What’s the quickest way to increase the wealth of a nation? Increase the immigration of knowledgeable people.
The current value of all of America’s physical capital, like factories and buildings, is about $45 trillion. But the value of all human capital is 16 times that — about $740 trillion. Immigration adds human capital to the United States in the cheapest way.
Human wealth‐creating potential is exemplified by stories of individuals overcoming adversity to advance scientific knowledge, start firms, or create a tasty new cuisine.
For example, Sergey Brin, co‐founder of Google, a company so widely used that its name has become a verb, came as a refugee from the Soviet Union. It’s unlikely that he would have co‐created Google in the Communist USSR or today’s chaotic Russia — where businessmen like Mikhail Khodorkovsky are locked up at whim.
Then there are the numerous German Jewish chemists who fled Nazi Germany ahead of the Holocaust. They jumpstarted an industrial revival that eventually increased innovation in the American chemical industry of about 10 percent, according to research by economists at Stanford and the University of Warwick.
It’s not just higher skilled immigrants who innovate and contribute to a nation’s wealth. Alfredo Quiñones‐Hinojosa grew up in the village of Palaco, Mexico. As he told NPR, “I was literally hungry for food. My stomach was empty.” Because there was no legal way for Quiñones‐Hinojosa to legally immigrate, he hopped a fence and toiled in agriculture.
He eventually worked his way through community college, the University of California, Berkeley, and Harvard Medical School.
Quinones eventually became a citizen and is now director of the brain tumor program at Johns Hopkins Bayview Medical center, specializing in advanced surgical treatments for a variety of brain and spinal tumors.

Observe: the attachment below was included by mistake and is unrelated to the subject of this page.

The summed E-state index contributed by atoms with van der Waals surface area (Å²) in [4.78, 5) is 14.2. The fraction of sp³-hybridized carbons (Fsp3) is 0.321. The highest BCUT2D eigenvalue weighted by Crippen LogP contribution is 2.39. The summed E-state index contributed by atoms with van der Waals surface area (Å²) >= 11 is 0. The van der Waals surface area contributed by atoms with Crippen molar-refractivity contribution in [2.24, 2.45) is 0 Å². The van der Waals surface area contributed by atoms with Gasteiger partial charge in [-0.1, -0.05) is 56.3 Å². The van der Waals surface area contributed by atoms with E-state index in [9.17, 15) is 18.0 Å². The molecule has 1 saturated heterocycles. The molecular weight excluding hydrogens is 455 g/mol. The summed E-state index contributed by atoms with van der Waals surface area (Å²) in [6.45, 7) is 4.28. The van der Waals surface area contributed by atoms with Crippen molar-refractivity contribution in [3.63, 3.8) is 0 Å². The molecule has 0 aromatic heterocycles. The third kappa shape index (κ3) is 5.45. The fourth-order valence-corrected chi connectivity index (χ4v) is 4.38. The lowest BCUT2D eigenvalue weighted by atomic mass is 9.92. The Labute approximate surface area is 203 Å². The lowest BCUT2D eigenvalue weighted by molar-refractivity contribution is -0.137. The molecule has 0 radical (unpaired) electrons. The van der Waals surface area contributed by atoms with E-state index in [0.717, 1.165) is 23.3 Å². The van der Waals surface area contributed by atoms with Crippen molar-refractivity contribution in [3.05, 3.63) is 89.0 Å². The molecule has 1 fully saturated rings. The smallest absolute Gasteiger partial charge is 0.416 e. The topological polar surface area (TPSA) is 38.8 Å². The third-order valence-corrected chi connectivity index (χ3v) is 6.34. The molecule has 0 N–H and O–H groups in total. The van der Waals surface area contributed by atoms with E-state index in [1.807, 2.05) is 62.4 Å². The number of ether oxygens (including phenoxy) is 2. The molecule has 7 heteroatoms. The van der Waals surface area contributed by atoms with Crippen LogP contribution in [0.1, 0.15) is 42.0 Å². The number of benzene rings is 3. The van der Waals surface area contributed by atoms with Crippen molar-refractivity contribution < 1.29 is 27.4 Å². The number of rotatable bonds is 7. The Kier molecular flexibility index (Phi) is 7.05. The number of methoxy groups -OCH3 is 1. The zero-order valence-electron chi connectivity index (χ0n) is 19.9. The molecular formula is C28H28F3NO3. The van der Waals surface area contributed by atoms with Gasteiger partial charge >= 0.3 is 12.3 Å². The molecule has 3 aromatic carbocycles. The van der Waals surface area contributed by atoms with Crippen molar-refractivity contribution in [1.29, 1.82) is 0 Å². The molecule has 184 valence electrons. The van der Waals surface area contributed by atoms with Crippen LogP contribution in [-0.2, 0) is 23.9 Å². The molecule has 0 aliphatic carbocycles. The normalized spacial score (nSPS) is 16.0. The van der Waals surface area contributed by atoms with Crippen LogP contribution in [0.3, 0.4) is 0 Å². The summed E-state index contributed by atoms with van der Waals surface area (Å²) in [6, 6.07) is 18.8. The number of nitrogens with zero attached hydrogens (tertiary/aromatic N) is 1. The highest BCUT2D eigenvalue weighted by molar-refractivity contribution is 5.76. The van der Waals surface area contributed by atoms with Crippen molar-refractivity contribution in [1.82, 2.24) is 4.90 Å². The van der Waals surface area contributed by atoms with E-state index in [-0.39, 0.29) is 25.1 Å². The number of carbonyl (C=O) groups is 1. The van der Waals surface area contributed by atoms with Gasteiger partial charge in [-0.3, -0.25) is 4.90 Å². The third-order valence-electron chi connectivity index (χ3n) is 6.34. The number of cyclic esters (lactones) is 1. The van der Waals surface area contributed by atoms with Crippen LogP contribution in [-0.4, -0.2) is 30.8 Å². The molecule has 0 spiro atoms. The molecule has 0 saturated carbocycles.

Innovations in food often begin with an infusion of foreign talent, spices, and skills. Japanese restaurateur Nobuyuki Matsuhisa, or “Nobu,” is one such example. As Los Angeles Timesfood critic S. Irene Virbila wrote, Nobu’s “canon of stylish fusion sushi have influenced a generation — more likely two generations — of sushi chefs across the country.” Nobu gained experience in Japan and Peru before choosing the United States as the homebase of his world‐wide restaurant enterprise.
There are downsides to kicking out human capital.
A notorious example is that of Chinese immigrant Qian Xuesen, who earned his Ph.D. from the Cal Tech in 1939. During World War II, Xuesen worked to develop a rocket that could counter Nazi Germay’s V-2.
In 1950, Xuesen was accused of being a Communist. Without evidence, he lost all of his security clearances. Denied all of his opportunities to work in the United States, he tried to leave but was detained and traded for American pilots shot down during the Korean War — to China, where he went on to design missile systems. U.S.
Undersecretary of the Navy Dan A. Kimball, who knew Xuesen personally, said “It was the stupidest thing this country ever did. He was no more a Communist than I was, and we forced him to go.”
If every country allowed free markets to flourish as much as the United States, the world wouldn’t miss out on much innovation. But because predatory governments rule much of the world, innovative immigrants need to be allowed to come to relatively free places like the United States or else their talents will be wasted — to everyone’s loss.
A rational immigration system that allows hardworking people to come to America legally can grow our human capital — and expand our economy.